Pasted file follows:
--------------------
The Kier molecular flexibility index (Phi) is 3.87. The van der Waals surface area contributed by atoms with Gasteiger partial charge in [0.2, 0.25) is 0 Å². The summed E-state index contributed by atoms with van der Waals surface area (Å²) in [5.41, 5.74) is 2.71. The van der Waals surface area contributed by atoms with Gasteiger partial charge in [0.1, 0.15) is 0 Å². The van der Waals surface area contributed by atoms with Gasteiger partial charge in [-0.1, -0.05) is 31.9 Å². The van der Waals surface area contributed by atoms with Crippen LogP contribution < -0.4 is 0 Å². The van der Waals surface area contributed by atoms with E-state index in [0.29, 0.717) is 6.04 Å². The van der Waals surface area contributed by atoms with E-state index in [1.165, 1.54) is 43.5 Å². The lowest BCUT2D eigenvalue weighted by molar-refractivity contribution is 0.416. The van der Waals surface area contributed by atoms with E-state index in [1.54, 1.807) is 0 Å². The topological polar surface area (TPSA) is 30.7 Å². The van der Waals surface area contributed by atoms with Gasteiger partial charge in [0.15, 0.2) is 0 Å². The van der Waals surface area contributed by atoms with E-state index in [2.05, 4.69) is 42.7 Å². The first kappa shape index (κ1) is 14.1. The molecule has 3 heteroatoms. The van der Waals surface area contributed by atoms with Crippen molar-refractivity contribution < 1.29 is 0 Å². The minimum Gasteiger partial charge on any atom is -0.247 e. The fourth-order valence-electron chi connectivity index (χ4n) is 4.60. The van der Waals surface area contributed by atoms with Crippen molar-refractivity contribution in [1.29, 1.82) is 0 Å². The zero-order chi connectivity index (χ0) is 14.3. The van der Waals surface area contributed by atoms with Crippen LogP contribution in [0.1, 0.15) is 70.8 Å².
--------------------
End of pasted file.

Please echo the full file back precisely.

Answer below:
The Kier molecular flexibility index (Phi) is 3.87. The van der Waals surface area contributed by atoms with Gasteiger partial charge in [0.2, 0.25) is 0 Å². The summed E-state index contributed by atoms with van der Waals surface area (Å²) in [5.41, 5.74) is 2.71. The van der Waals surface area contributed by atoms with Gasteiger partial charge in [0.1, 0.15) is 0 Å². The van der Waals surface area contributed by atoms with Gasteiger partial charge in [-0.1, -0.05) is 31.9 Å². The van der Waals surface area contributed by atoms with Crippen LogP contribution < -0.4 is 0 Å². The van der Waals surface area contributed by atoms with E-state index in [0.29, 0.717) is 6.04 Å². The van der Waals surface area contributed by atoms with E-state index in [1.165, 1.54) is 43.5 Å². The lowest BCUT2D eigenvalue weighted by molar-refractivity contribution is 0.416. The van der Waals surface area contributed by atoms with E-state index in [1.54, 1.807) is 0 Å². The topological polar surface area (TPSA) is 30.7 Å². The van der Waals surface area contributed by atoms with Gasteiger partial charge in [0.15, 0.2) is 0 Å². The van der Waals surface area contributed by atoms with E-state index in [2.05, 4.69) is 42.7 Å². The first kappa shape index (κ1) is 14.1. The molecule has 3 heteroatoms. The van der Waals surface area contributed by atoms with Crippen molar-refractivity contribution < 1.29 is 0 Å². The minimum Gasteiger partial charge on any atom is -0.247 e. The fourth-order valence-electron chi connectivity index (χ4n) is 4.60. The van der Waals surface area contributed by atoms with Crippen molar-refractivity contribution in [1.29, 1.82) is 0 Å². The zero-order chi connectivity index (χ0) is 14.3. The van der Waals surface area contributed by atoms with Crippen LogP contribution in [0.1, 0.15) is 70.8 Å².